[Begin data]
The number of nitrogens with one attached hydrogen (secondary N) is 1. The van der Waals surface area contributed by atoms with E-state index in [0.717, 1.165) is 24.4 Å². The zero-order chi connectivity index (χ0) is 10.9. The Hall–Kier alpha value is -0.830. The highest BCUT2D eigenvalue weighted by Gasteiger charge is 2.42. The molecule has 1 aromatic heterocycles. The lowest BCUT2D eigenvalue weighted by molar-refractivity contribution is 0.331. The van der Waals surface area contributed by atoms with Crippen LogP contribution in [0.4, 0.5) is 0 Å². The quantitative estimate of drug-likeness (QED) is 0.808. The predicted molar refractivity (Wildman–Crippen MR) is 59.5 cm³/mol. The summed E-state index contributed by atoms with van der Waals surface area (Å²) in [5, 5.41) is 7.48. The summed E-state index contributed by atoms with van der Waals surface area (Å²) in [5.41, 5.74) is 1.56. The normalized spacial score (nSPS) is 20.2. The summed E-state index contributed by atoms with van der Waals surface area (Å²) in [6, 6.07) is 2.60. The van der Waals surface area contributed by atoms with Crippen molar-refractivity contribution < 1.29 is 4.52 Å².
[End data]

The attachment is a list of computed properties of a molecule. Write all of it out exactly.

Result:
The number of nitrogens with one attached hydrogen (secondary N) is 1. The van der Waals surface area contributed by atoms with E-state index in [0.717, 1.165) is 24.4 Å². The zero-order chi connectivity index (χ0) is 10.9. The Hall–Kier alpha value is -0.830. The highest BCUT2D eigenvalue weighted by Gasteiger charge is 2.42. The molecule has 1 aromatic heterocycles. The lowest BCUT2D eigenvalue weighted by molar-refractivity contribution is 0.331. The van der Waals surface area contributed by atoms with Crippen LogP contribution in [0.4, 0.5) is 0 Å². The quantitative estimate of drug-likeness (QED) is 0.808. The predicted molar refractivity (Wildman–Crippen MR) is 59.5 cm³/mol. The summed E-state index contributed by atoms with van der Waals surface area (Å²) in [5, 5.41) is 7.48. The summed E-state index contributed by atoms with van der Waals surface area (Å²) in [5.41, 5.74) is 1.56. The normalized spacial score (nSPS) is 20.2. The summed E-state index contributed by atoms with van der Waals surface area (Å²) in [6, 6.07) is 2.60. The van der Waals surface area contributed by atoms with Crippen molar-refractivity contribution < 1.29 is 4.52 Å².